Guess the Book from the First Sentence Answers

Did you play along with the last blog post about guessing the title of a book from the opening lines? Let’s see how well you did! Here are the answers:

Peter Pan by J.M. Barrie

Harry Potter and the Sorcerer’s Stone by J.K. Rowling

Charlotte’s Web by E.B. White

The Lion, the Witch, and the Wardrobe by C.S. Lewis

The Hobbit by J.R.R. Tolkien

Chances are you’ve read one or more of these children’s classics, so how well did you do? What about the next round?

Moby Dick by Herman Melville

The Great Gatsby by F. Scott Fitzgerald

The Hitchhiker’s Guide to the Galaxy by Douglas Adams

The Outsiders by S.E. Hinton

Fahrenheit 451 by Ray Bradbury

Did any of these classics ring a bell? Hopefully they did! Next!

The Princess Bride by William Goldman

Mrs. Dalloway by Virginia Woolf

Slaughterhouse-Five by Kurt Vonnegut

1984 by George Orwell

And Then There Were None by Agatha Christie

What about the bonus? It might have been a little tricky!

The Bell Jar by Sylvia Plath

So how well did you do? I’d love to know in the comments! Happy Reading!

Guess the Book from the First Sentence

Sometimes the opening line of a book will stick with you forever. Here are some opening lines of popular books you might have read. See if you can guess which book they’re from!

“All children, except one, grow up.”

“Mr. and Mrs. Dursley of number four, Privet Drive, were proud to say that they were perfectly normal, thank you very much.”

“”Where’s Papa going with that ax?” said Fern to her mother as they were setting the table for breakfast.”

“Once there were four children whose names were Peter, Susan, Edmund, and Lucy. This story is about something that happened to them when they were sent away from London during the war because of the air-raids.”

“In a hole in the ground there lived a hobbit.”

Those were kind of easy. Ready for a few more?

“Call me Ishmael. Some years ago — never mind how long precisely — having little or no money in my purse, and nothing particular to interest me on shore, I thought I would sail about a little and see the watery part of the world.”

“In my younger and more vulnerable years my father gave me some advice that I’ve been turning over in my mind ever since. Whenever you feel like criticizing any one, he told me,  just remember that all the people in this world haven’t had the advantages that you’ve had.”

“Far out in the uncharted backwaters of the unfashionable end of the western spiral arm of the Galaxy lies a small, unregarded yellow sun.”

“When I stepped out into the bright sunlight from the darkness of the movie house, I had only two things on my mind: Paul Newman and a ride home.”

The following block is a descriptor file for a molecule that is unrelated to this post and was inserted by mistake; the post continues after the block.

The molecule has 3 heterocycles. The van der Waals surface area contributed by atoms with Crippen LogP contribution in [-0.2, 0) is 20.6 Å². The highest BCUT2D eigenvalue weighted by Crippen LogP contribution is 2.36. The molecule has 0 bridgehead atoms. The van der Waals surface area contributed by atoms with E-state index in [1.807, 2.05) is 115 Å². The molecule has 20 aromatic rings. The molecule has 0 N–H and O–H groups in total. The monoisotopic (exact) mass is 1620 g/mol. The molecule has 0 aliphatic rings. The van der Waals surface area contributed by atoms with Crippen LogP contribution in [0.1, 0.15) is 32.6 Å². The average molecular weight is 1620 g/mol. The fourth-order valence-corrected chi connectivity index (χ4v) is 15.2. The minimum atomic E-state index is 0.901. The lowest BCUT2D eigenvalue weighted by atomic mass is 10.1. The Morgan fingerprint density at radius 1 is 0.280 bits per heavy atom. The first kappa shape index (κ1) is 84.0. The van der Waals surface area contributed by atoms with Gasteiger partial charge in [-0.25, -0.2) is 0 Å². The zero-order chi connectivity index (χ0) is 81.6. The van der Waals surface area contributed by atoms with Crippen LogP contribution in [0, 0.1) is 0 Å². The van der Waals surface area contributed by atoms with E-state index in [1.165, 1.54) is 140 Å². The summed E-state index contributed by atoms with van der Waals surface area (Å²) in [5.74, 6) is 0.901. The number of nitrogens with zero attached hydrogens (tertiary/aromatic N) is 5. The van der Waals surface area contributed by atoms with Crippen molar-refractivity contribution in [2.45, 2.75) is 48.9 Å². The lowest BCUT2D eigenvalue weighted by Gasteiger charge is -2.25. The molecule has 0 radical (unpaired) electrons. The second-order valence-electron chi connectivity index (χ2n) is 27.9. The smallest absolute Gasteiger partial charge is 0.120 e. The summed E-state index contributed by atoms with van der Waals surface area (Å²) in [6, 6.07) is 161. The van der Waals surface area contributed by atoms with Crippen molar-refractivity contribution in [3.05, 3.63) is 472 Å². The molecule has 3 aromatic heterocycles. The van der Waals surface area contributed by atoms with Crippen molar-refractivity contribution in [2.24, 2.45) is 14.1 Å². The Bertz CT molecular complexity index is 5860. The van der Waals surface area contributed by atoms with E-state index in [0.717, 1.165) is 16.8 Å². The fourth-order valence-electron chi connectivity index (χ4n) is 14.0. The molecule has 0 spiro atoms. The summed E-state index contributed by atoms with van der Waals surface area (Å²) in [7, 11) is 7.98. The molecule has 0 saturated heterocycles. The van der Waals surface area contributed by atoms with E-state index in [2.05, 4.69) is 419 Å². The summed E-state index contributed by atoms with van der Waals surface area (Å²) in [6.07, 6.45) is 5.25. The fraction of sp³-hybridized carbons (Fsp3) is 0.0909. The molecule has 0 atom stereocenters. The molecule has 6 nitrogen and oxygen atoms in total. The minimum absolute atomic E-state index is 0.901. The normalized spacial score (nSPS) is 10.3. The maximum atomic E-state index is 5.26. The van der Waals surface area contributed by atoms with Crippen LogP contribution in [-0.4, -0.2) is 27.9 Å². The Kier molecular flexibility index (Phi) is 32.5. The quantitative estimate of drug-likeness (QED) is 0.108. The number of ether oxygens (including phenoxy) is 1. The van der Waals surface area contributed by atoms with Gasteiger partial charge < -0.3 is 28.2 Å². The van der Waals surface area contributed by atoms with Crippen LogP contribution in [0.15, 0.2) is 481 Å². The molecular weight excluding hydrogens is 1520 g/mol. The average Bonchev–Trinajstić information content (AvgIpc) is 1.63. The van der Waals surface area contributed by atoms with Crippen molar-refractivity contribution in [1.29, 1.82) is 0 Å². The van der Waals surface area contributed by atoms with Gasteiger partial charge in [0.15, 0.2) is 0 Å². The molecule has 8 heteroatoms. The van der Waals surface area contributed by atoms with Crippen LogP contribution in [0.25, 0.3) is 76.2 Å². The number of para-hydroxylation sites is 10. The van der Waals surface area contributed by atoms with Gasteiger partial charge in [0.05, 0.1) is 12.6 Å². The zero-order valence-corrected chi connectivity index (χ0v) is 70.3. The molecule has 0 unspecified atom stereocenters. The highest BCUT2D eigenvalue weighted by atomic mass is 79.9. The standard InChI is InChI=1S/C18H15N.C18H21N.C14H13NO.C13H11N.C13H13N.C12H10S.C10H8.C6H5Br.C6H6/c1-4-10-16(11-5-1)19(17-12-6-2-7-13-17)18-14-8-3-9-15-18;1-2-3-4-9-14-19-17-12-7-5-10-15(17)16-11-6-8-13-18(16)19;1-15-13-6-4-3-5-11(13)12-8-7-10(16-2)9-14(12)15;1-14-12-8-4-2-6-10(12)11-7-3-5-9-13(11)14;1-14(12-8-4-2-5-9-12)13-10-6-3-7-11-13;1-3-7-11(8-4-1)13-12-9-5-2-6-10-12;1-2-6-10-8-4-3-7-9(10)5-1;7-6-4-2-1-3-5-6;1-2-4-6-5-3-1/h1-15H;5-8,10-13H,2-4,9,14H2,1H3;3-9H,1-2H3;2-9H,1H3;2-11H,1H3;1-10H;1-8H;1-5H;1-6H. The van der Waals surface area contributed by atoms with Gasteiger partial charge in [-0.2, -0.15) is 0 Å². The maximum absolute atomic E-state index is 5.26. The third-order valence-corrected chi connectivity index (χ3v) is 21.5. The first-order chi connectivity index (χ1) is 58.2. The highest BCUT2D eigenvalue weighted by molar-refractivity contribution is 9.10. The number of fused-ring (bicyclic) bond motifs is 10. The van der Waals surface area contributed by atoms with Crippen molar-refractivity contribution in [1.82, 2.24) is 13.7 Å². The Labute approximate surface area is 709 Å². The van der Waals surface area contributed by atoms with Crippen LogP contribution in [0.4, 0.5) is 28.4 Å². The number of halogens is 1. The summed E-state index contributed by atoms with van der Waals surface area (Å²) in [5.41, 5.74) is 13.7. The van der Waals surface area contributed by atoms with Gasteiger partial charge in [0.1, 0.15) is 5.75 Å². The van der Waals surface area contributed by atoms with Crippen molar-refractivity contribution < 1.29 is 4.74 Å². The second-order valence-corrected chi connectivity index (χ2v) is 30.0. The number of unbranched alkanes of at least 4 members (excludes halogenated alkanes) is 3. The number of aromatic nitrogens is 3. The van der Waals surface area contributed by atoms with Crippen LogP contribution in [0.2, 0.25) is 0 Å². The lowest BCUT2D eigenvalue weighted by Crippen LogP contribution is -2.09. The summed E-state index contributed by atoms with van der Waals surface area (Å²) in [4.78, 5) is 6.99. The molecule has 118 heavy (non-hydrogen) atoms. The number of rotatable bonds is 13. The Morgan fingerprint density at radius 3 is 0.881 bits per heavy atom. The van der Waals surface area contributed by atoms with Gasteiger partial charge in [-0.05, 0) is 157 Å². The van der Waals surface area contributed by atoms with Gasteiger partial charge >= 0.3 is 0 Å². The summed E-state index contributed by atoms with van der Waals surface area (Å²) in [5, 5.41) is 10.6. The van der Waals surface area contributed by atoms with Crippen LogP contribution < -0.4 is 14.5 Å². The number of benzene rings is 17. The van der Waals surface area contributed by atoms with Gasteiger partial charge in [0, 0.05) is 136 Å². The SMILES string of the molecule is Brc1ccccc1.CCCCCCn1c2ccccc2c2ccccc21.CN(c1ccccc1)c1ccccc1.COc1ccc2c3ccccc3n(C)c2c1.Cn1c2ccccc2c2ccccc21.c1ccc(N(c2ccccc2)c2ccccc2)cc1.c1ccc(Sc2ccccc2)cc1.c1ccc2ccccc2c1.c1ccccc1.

“It was a pleasure to burn.”

Last ones!

“This is my favorite book in all the world, though I have never read it.”

“Mrs. Dalloway said she would buy the flowers herself.”

“All this happened, more or less.”

“It was a bright cold day in April, and the clocks were striking thirteen.”

“In the corner of a first-class smoking carriage, Mr. Justice Wargrave, lately retired from the bench, puffed at a cigar and ran an interested eye through the political news in the Times.”

Bonus!

“It was a queer, sultry summer, the summer they electrocuted the Rosenbergs, and I didn’t know what I was doing in New York.”

Good luck! Comment what your guesses were to see if you’re right!

 

Classics Characters’ Guess Who

This could be fun! Here are some clues about several characters from classic works of fiction.

Can you guess who they are?

Let’s start off with some easy ones:

  • A fiery redhead with a temper and a penchant for daydreaming and romance. She resides on Prince Edward Island.
  • A “counseling detective” residing at 221B Baker Street, London. He is most often accompanied by his biographer and friend, Dr. Watson.
  • A character first appearing in another work of his titular best friend, he was among the poorest of the poor in town before being adopted by a wealthy widow. After faking his own death, he sailed down the Mississippi River with a fugitive slave on a raft.
  • The second eldest of five sisters, this character is intelligent and witty, with a desire to marry for love rather than convenience. She is her father’s favorite.

Did you guess any of these? Let’s try a few more:

  • One of two migrant ranch workers searching for work during the Great Depression, this character loves petting soft animals — especially rabbits. However, he does not know his own strength.
  • An anthropomorphic character who is bounced around from owner to owner, he learns all sorts of trades, from sledding, to mining, to panning for gold. He learns how to work with others and eventually becomes the leader of a pack.
  • This character is caught up in the middle of a pirate adventure while working at his family’s inn. Deciding to hunt for coveted buried treasure, he sets off on the adventure of a lifetime, filled with pirates, murder, intrigue, violence, and treasure.
  • This character was only six years old when her story began during the Great Depression in the South. Fascinated with her recluse neighbor, she lives with her brother and their widowed, lawyer father who takes on an extremely controversial case.

Do you think you could guess the character based only on one of their quotes? Test your knowledge!

  • “Don’t ever tell anybody anything. If you do, you start missing everyone.” 
  • “Reader, I married him.” 
  • “All we have to decide is what to do with the time that is given us.” 
  • “I don’t understand it. What can there be in a simple story like that to make people praise it so?”

Let us know what you guessed! Look for a subsequent blog post with the answers!

Happy Reading!